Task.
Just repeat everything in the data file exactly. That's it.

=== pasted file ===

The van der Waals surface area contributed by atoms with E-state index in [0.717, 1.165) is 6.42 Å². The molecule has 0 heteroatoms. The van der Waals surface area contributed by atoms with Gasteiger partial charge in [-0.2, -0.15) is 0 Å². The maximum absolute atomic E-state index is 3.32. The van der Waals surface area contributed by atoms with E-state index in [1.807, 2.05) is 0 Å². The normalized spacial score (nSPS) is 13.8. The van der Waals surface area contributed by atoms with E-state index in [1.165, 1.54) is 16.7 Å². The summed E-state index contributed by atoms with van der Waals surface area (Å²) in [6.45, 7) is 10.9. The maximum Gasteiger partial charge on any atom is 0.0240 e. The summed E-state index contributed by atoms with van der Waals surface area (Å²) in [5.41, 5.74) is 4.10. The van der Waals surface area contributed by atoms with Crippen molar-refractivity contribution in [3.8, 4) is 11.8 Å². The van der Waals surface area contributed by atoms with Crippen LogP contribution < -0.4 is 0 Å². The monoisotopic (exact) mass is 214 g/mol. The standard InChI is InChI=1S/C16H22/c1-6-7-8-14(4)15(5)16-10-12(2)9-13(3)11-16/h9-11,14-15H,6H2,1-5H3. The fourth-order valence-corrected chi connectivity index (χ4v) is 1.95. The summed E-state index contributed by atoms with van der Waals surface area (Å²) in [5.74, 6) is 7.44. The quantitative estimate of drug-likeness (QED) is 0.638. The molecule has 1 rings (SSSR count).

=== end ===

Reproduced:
The van der Waals surface area contributed by atoms with E-state index in [0.717, 1.165) is 6.42 Å². The molecule has 0 heteroatoms. The van der Waals surface area contributed by atoms with Gasteiger partial charge in [-0.2, -0.15) is 0 Å². The maximum absolute atomic E-state index is 3.32. The van der Waals surface area contributed by atoms with E-state index in [1.807, 2.05) is 0 Å². The normalized spacial score (nSPS) is 13.8. The van der Waals surface area contributed by atoms with E-state index in [1.165, 1.54) is 16.7 Å². The summed E-state index contributed by atoms with van der Waals surface area (Å²) in [6.45, 7) is 10.9. The maximum Gasteiger partial charge on any atom is 0.0240 e. The summed E-state index contributed by atoms with van der Waals surface area (Å²) in [5.41, 5.74) is 4.10. The van der Waals surface area contributed by atoms with Crippen molar-refractivity contribution in [3.8, 4) is 11.8 Å². The van der Waals surface area contributed by atoms with Crippen LogP contribution < -0.4 is 0 Å². The monoisotopic (exact) mass is 214 g/mol. The standard InChI is InChI=1S/C16H22/c1-6-7-8-14(4)15(5)16-10-12(2)9-13(3)11-16/h9-11,14-15H,6H2,1-5H3. The fourth-order valence-corrected chi connectivity index (χ4v) is 1.95. The summed E-state index contributed by atoms with van der Waals surface area (Å²) in [5.74, 6) is 7.44. The quantitative estimate of drug-likeness (QED) is 0.638. The molecule has 1 rings (SSSR count).